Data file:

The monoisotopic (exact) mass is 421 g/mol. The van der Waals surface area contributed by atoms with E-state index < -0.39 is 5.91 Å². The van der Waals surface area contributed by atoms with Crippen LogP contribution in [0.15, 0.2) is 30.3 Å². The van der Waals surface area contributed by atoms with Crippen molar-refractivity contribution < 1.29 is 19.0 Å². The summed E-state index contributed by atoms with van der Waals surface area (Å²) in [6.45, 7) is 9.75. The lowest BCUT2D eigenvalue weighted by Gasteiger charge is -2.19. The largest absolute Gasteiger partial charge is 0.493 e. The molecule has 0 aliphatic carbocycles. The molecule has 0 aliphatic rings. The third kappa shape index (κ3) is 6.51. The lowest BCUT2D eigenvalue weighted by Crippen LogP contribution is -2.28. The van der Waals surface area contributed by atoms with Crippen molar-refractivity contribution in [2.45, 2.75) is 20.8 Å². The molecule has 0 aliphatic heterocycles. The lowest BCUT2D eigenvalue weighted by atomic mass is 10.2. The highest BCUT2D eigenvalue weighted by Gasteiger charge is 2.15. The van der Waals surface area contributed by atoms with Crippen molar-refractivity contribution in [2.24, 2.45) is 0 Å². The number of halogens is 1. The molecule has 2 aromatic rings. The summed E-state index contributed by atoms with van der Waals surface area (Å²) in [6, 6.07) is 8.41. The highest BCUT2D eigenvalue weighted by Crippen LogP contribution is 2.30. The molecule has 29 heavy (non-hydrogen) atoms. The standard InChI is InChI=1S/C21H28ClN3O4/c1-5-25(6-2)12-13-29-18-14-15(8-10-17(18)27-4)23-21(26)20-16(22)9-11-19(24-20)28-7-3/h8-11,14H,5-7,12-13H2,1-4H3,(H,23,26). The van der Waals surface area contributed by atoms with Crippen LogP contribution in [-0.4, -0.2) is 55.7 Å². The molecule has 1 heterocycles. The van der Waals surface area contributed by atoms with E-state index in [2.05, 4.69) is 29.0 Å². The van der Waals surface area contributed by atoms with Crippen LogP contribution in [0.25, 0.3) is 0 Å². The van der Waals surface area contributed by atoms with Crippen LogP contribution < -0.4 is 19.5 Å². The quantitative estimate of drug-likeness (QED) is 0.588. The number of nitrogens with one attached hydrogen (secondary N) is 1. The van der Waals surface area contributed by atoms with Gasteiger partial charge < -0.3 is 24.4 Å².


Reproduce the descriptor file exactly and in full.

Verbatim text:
The monoisotopic (exact) mass is 421 g/mol. The van der Waals surface area contributed by atoms with E-state index < -0.39 is 5.91 Å². The van der Waals surface area contributed by atoms with Crippen LogP contribution in [0.15, 0.2) is 30.3 Å². The van der Waals surface area contributed by atoms with Crippen molar-refractivity contribution < 1.29 is 19.0 Å². The summed E-state index contributed by atoms with van der Waals surface area (Å²) in [6.45, 7) is 9.75. The lowest BCUT2D eigenvalue weighted by Gasteiger charge is -2.19. The largest absolute Gasteiger partial charge is 0.493 e. The molecule has 0 aliphatic carbocycles. The molecule has 0 aliphatic rings. The third kappa shape index (κ3) is 6.51. The lowest BCUT2D eigenvalue weighted by Crippen LogP contribution is -2.28. The van der Waals surface area contributed by atoms with Crippen molar-refractivity contribution in [2.45, 2.75) is 20.8 Å². The molecule has 0 aliphatic heterocycles. The lowest BCUT2D eigenvalue weighted by atomic mass is 10.2. The highest BCUT2D eigenvalue weighted by Gasteiger charge is 2.15. The van der Waals surface area contributed by atoms with Crippen molar-refractivity contribution in [2.24, 2.45) is 0 Å². The number of halogens is 1. The molecule has 2 aromatic rings. The summed E-state index contributed by atoms with van der Waals surface area (Å²) in [6, 6.07) is 8.41. The highest BCUT2D eigenvalue weighted by Crippen LogP contribution is 2.30. The molecule has 29 heavy (non-hydrogen) atoms. The standard InChI is InChI=1S/C21H28ClN3O4/c1-5-25(6-2)12-13-29-18-14-15(8-10-17(18)27-4)23-21(26)20-16(22)9-11-19(24-20)28-7-3/h8-11,14H,5-7,12-13H2,1-4H3,(H,23,26). The van der Waals surface area contributed by atoms with Crippen LogP contribution in [-0.4, -0.2) is 55.7 Å². The molecule has 1 heterocycles. The van der Waals surface area contributed by atoms with E-state index in [2.05, 4.69) is 29.0 Å². The van der Waals surface area contributed by atoms with Crippen LogP contribution in [0.25, 0.3) is 0 Å². The van der Waals surface area contributed by atoms with Crippen LogP contribution < -0.4 is 19.5 Å². The quantitative estimate of drug-likeness (QED) is 0.588. The number of nitrogens with one attached hydrogen (secondary N) is 1. The van der Waals surface area contributed by atoms with Gasteiger partial charge < -0.3 is 24.4 Å².